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Trichloroacetic Acid use while Breastfeeding

Drugs containing Trichloroacetic Acid: Tri-Chlor

Medically reviewed by Drugs.com. Last updated on Jul 26, 2021.

Trichloroacetic Acid Levels and Effects while Breastfeeding

Summary of Use during Lactation

No information is available on the clinical use of trichloroacetic acid on the skin during breastfeeding. Because it is unlikely to be appreciably absorbed or appear in breastmilk, it is considered safe to use during breastfeeding.[1] Avoid application to areas of the body that might come in direct contact with the infant's skin or where the drug might be ingested by the infant via licking.

Drug Levels

Maternal Levels. Relevant published information was not found as of the revision date.

Infant Levels. Relevant published information was not found as of the revision date.

Effects in Breastfed Infants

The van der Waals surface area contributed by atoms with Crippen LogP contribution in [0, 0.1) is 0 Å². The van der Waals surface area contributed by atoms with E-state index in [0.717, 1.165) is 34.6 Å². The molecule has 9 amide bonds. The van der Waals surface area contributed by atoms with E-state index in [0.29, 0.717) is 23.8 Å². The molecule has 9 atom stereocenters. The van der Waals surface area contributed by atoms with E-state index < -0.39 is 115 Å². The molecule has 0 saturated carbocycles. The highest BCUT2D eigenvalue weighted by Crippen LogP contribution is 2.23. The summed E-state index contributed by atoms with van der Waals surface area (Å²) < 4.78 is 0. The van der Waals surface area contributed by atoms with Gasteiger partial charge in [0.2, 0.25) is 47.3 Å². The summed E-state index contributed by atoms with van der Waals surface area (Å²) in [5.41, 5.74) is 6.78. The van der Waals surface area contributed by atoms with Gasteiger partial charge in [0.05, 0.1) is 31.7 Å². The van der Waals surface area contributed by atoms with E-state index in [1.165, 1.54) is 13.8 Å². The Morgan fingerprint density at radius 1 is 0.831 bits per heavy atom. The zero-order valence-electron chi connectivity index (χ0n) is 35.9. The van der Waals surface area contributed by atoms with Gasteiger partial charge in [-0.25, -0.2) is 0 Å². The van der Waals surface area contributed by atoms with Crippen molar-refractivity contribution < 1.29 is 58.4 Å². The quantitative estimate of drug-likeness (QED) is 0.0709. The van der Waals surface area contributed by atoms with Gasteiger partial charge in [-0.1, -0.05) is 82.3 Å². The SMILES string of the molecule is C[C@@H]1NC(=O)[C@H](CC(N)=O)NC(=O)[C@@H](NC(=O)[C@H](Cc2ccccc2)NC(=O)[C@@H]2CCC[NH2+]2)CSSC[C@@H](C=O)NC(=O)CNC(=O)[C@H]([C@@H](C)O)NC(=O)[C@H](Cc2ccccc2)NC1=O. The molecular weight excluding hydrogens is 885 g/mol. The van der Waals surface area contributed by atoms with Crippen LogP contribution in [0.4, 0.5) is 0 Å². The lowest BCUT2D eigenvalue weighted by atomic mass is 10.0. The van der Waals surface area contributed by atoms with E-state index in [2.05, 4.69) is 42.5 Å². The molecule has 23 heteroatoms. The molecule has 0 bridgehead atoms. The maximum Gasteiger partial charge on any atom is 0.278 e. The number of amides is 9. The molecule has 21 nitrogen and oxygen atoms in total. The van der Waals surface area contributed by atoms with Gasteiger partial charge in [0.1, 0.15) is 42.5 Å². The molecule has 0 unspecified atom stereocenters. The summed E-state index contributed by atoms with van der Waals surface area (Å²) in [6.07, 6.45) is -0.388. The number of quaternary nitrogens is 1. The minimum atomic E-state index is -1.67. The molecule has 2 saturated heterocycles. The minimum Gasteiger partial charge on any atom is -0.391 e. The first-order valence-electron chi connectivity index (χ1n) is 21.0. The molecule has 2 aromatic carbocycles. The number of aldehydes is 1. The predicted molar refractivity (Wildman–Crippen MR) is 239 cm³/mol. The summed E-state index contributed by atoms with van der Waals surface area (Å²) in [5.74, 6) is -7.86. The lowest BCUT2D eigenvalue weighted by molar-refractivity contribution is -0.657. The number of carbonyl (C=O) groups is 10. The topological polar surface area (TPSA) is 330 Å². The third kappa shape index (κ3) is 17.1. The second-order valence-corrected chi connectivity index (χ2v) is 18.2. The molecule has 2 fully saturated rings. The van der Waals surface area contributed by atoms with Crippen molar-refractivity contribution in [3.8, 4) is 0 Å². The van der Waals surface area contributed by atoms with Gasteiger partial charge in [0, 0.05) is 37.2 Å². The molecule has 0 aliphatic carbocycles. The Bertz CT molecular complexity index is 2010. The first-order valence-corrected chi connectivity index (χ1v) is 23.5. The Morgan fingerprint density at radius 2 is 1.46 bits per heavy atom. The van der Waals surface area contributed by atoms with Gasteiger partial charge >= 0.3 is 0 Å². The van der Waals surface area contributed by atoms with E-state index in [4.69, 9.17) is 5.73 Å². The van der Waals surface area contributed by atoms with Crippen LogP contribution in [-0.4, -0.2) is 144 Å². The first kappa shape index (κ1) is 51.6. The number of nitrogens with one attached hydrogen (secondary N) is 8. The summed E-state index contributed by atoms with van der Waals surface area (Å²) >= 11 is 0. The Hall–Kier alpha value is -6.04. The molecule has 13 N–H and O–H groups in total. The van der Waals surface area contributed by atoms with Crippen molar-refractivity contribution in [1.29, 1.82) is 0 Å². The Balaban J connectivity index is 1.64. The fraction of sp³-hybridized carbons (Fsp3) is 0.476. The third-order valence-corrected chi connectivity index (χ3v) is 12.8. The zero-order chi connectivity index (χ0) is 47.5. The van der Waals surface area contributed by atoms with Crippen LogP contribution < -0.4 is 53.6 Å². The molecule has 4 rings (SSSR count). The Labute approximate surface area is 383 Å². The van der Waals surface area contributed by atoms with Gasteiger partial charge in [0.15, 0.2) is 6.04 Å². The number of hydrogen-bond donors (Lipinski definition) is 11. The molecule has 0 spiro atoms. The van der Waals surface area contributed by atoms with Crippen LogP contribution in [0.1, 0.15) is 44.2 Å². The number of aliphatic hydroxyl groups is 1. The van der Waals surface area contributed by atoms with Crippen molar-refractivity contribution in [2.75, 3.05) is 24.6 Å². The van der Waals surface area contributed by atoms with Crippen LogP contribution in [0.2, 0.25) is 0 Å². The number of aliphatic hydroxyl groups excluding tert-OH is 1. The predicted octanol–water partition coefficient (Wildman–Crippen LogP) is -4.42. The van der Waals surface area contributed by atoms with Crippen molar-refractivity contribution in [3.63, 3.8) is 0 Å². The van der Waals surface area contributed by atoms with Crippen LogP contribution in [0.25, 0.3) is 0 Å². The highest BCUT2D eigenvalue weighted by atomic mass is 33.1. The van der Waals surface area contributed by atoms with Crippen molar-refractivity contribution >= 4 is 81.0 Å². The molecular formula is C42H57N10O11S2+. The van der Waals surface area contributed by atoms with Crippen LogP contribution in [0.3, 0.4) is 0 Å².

Relevant published information was not found as of the revision date.

Effects on Lactation and Breastmilk

Relevant published information was not found as of the revision date.

References

1.
Lee KC, Korgavkar K, Dufresne RG Jr, et al. Safety of cosmetic dermatologic procedures during pregnancy. Dermatol Surg. 2013;39:1573–86. [PubMed: 24164677]

Substance Identification

Substance Name

Trichloroacetic Acid

CAS Registry Number

76-03-9

Drug Class

Breast Feeding

Lactation

Dermatologic Agents

Keratolytic Agents

Disclaimer: Information presented in this database is not meant as a substitute for professional judgment. You should consult your healthcare provider for breastfeeding advice related to your particular situation. The U.S. government does not warrant or assume any liability or responsibility for the accuracy or completeness of the information on this Site.

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